Monday, August 25, 2008

An Extra Wife For Longer Life! Sing It With Me Now...

The Age Online, that most wonderful site of endless procrastination, today published an article entitled "Polygamists* Live Longer".

My thoughts:
Really? Wow. How utterly surprising and simply darned wonderful for them. I bet aristocrats and people with slaves and those enlightened adult men who still live with their mothers and subsequently never have to cook or clean or care for themselves (let alone another) probably do too! I wonder if anyone's done some similar research within cultures that don't acknowledge marital rape? Or fathers that don't acknowledge their children. That would be illuminating! Gosh, it just makes you think how much most of us are neglecting men. Frankly, we could all be doing more for men's well-being. Like stripping on command, and performing handjobs on public transport (the confinement is perfect for it). Honestly, there are just so many ways in which women could demean themselves for men, why stop at polygamy for a few extra years when we really ought to be shooting for male immortality?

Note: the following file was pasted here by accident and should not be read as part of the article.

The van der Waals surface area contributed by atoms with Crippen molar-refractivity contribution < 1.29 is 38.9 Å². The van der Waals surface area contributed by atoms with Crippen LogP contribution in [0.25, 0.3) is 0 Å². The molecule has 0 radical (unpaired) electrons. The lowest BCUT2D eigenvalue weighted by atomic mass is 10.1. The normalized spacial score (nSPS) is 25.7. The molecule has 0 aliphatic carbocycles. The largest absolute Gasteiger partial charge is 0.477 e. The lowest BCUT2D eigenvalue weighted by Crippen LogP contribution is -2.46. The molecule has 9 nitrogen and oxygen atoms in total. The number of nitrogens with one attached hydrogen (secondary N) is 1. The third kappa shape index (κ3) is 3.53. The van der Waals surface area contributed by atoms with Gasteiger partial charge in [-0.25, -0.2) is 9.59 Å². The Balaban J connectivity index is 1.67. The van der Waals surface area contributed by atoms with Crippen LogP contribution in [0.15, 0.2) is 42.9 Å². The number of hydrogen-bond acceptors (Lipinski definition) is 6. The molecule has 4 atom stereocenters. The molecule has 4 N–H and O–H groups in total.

Okay, so channelling Catherine Deveny a little bit and apologies for ranting, but for fucks...

Horrifyingly, there was no mention of women's life expectancy/quality of life/existence in this insightful piece of reportage.

* As far as this article is concerned, Polygamists = Men

Sunday, August 24, 2008

Melbourne: City of Literature